UK unemployment figures have risen by 25,000, according to recent government figures.
During the April to June period, unemployment stood at 1.85 million, up from the previous quarter.
The total number of jobless had also gone up during the three months to May. This is the first time in two years that there have been two consecutive rises, reports the BBC.
Figures from the Office for National Statistics (ONS) showed that there were 31.03 million people in work during the quarter. That makes the employment rate 73.4 per cent. The number is up from 72.8 per cent a year ago.
According to the data, 22.76 million people were in full-time work. That's up by 352,000 compared to a year ago. Meanwhile, the number of people in part-time work has seen little change since last year, standing at 8.27 million.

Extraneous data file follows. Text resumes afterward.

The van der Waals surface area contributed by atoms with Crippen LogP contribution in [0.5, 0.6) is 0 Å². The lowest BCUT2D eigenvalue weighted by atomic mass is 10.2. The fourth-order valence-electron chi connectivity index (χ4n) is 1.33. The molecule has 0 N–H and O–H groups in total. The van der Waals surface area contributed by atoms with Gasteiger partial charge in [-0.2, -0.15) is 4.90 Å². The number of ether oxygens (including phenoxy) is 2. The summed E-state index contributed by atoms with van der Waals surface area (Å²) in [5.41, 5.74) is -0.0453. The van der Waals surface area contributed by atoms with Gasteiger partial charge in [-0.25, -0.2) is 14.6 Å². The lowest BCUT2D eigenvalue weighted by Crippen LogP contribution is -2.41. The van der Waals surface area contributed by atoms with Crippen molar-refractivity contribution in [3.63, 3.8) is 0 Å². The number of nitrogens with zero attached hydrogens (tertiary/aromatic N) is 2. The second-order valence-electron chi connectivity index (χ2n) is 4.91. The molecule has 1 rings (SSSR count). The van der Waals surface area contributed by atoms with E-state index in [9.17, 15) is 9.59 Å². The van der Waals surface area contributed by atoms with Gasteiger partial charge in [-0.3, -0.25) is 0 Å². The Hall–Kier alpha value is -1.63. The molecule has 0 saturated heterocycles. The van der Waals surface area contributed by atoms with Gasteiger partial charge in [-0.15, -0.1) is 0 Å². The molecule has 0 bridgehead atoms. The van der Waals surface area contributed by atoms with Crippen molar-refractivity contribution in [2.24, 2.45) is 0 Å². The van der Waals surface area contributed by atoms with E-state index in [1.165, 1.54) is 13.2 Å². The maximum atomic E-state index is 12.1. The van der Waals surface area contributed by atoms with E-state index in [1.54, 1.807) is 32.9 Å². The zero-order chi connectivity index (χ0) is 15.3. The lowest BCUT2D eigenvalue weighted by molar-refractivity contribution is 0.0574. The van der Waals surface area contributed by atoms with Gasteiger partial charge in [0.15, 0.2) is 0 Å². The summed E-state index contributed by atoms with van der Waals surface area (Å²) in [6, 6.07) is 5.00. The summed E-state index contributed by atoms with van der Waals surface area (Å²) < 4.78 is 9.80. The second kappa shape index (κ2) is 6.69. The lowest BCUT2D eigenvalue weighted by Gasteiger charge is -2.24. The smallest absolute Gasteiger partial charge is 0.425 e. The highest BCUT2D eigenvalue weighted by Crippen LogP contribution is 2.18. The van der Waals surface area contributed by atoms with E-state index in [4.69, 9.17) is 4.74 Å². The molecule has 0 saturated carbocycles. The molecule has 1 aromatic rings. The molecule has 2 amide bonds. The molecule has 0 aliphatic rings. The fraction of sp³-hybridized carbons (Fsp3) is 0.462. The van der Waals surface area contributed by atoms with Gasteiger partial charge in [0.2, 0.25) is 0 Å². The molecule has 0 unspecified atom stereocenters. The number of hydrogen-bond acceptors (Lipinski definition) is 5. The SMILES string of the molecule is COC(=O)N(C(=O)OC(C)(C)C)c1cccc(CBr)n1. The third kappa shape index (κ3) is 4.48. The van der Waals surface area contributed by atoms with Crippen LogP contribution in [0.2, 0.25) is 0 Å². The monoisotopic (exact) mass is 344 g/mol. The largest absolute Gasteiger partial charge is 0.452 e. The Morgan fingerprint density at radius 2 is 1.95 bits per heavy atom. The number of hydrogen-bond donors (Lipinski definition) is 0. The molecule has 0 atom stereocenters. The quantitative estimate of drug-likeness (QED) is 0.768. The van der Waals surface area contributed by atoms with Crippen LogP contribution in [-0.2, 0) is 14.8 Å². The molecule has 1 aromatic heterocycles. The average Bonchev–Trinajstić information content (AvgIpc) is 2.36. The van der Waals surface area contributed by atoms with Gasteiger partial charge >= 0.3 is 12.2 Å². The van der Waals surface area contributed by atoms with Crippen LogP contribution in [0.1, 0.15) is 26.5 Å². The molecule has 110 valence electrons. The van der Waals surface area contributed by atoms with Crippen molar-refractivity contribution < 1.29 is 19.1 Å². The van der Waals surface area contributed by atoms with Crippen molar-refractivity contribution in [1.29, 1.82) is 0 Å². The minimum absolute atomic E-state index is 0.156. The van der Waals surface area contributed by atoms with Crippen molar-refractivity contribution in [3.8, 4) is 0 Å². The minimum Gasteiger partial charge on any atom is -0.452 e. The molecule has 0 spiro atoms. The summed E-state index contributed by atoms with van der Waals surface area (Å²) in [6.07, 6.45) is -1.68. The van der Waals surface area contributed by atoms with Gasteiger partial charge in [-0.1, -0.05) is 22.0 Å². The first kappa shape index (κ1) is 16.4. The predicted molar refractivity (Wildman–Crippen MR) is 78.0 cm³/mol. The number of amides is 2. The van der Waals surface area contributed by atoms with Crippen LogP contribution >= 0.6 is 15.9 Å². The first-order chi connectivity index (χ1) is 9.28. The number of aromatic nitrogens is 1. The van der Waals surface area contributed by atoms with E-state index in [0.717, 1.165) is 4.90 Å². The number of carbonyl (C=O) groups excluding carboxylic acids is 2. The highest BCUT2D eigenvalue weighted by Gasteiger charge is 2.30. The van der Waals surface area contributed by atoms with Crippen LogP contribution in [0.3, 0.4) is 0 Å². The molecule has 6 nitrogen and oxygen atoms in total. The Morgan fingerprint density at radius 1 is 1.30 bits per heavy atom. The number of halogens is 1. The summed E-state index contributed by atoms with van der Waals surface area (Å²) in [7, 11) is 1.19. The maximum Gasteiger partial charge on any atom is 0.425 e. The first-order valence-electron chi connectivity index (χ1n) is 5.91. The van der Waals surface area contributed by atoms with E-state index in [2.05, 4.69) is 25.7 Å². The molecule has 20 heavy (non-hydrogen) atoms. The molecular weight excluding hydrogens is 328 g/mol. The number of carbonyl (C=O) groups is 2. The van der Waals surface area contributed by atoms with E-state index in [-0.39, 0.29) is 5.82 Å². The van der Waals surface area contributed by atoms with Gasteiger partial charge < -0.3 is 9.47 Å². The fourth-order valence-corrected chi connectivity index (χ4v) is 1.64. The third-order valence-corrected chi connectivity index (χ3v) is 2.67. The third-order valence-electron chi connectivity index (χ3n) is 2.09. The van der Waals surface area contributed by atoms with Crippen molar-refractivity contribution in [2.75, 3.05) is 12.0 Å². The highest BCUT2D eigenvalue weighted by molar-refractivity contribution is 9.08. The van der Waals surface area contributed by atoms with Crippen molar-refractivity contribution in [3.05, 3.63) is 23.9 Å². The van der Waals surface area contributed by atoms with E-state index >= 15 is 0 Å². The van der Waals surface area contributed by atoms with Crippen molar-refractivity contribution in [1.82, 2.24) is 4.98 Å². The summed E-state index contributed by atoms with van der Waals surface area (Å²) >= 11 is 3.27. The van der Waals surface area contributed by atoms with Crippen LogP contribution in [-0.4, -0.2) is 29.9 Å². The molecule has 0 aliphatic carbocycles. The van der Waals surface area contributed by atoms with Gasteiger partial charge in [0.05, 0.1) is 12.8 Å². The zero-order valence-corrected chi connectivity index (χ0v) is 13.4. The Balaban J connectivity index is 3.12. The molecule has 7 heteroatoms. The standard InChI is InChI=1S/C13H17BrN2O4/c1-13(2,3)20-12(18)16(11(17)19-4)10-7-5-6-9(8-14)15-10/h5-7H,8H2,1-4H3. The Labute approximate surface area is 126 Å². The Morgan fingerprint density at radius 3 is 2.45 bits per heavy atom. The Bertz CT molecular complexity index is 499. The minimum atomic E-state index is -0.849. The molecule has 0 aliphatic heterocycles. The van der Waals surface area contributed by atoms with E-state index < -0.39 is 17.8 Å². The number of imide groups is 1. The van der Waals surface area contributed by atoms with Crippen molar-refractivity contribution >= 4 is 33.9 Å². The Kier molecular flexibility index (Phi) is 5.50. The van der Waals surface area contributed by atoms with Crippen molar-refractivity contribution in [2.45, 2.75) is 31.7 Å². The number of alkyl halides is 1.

Earnings growth is also slowing. Figures from the ONS have indicated that earnings, including bonuses, have risen 2.4 per cent from a year ago. That's down from 3.2 per cent growth in the March to May period.
Removing bonuses from the figure, pay was up 2.8 per cent during April to June – that's unchanged from the previous number.
Commenting on the latest data, David Freeman, a statistician at the ONS, explained that it's probably too early to make any definite conclusions based on the information.
"While it's too early to conclude that the jobs market is levelling off, these figures certainly strengthen that possibility. Growth in pay, however, remains solid," he said.
Value of the pound drops
Although earnings figures remain above the rate of inflation, the weaker-than-expected pay figures and an increase in unemployment have led to a fall in the value of the pound.
Economist Chris Williamson explained that the some people – including members of the Bank of England's Monetary Policy Committee, which determines interest rates – could see the data as confirmation that the economy is slowing.
"Some of the weakening in the employment trend is simply do to companies being unable to find suitable staff as skill shortages become increasingly relevant," he added.
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